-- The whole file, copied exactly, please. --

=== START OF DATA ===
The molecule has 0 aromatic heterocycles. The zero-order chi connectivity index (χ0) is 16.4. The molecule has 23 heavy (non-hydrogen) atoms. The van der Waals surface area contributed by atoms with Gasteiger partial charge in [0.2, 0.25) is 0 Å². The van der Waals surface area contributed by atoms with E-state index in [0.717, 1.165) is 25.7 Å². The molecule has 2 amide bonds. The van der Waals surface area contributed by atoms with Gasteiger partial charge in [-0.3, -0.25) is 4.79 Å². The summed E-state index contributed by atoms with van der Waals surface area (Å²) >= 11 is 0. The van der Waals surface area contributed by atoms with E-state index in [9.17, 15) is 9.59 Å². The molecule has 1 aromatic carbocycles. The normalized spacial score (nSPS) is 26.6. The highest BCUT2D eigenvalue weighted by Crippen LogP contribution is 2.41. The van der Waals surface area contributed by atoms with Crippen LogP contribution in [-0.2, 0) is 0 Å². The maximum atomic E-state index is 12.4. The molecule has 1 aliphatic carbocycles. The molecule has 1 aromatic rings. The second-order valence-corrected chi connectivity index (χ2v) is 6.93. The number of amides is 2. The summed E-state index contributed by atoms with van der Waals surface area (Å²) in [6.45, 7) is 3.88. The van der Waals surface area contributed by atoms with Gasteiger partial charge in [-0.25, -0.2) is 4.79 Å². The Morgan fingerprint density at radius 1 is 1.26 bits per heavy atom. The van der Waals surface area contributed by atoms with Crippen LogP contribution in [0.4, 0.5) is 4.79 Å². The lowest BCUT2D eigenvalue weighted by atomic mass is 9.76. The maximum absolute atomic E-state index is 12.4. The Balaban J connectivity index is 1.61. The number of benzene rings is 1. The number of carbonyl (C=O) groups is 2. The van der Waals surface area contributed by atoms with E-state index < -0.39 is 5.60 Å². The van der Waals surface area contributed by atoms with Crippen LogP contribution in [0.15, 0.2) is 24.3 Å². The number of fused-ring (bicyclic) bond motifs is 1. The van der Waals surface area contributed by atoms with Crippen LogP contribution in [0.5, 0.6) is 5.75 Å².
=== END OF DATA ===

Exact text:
The molecule has 0 aromatic heterocycles. The zero-order chi connectivity index (χ0) is 16.4. The molecule has 23 heavy (non-hydrogen) atoms. The van der Waals surface area contributed by atoms with Gasteiger partial charge in [0.2, 0.25) is 0 Å². The van der Waals surface area contributed by atoms with E-state index in [0.717, 1.165) is 25.7 Å². The molecule has 2 amide bonds. The van der Waals surface area contributed by atoms with Gasteiger partial charge in [-0.3, -0.25) is 4.79 Å². The summed E-state index contributed by atoms with van der Waals surface area (Å²) >= 11 is 0. The van der Waals surface area contributed by atoms with E-state index in [9.17, 15) is 9.59 Å². The molecule has 1 aromatic carbocycles. The normalized spacial score (nSPS) is 26.6. The highest BCUT2D eigenvalue weighted by Crippen LogP contribution is 2.41. The van der Waals surface area contributed by atoms with Crippen LogP contribution in [-0.2, 0) is 0 Å². The maximum atomic E-state index is 12.4. The molecule has 1 aliphatic carbocycles. The molecule has 1 aromatic rings. The second-order valence-corrected chi connectivity index (χ2v) is 6.93. The number of amides is 2. The summed E-state index contributed by atoms with van der Waals surface area (Å²) in [6.45, 7) is 3.88. The van der Waals surface area contributed by atoms with Gasteiger partial charge in [-0.25, -0.2) is 4.79 Å². The Morgan fingerprint density at radius 1 is 1.26 bits per heavy atom. The van der Waals surface area contributed by atoms with Crippen LogP contribution in [0.4, 0.5) is 4.79 Å². The lowest BCUT2D eigenvalue weighted by atomic mass is 9.76. The maximum absolute atomic E-state index is 12.4. The Balaban J connectivity index is 1.61. The number of benzene rings is 1. The number of carbonyl (C=O) groups is 2. The van der Waals surface area contributed by atoms with E-state index < -0.39 is 5.60 Å². The van der Waals surface area contributed by atoms with Crippen LogP contribution in [0.15, 0.2) is 24.3 Å². The number of fused-ring (bicyclic) bond motifs is 1. The van der Waals surface area contributed by atoms with Crippen LogP contribution in [0.5, 0.6) is 5.75 Å².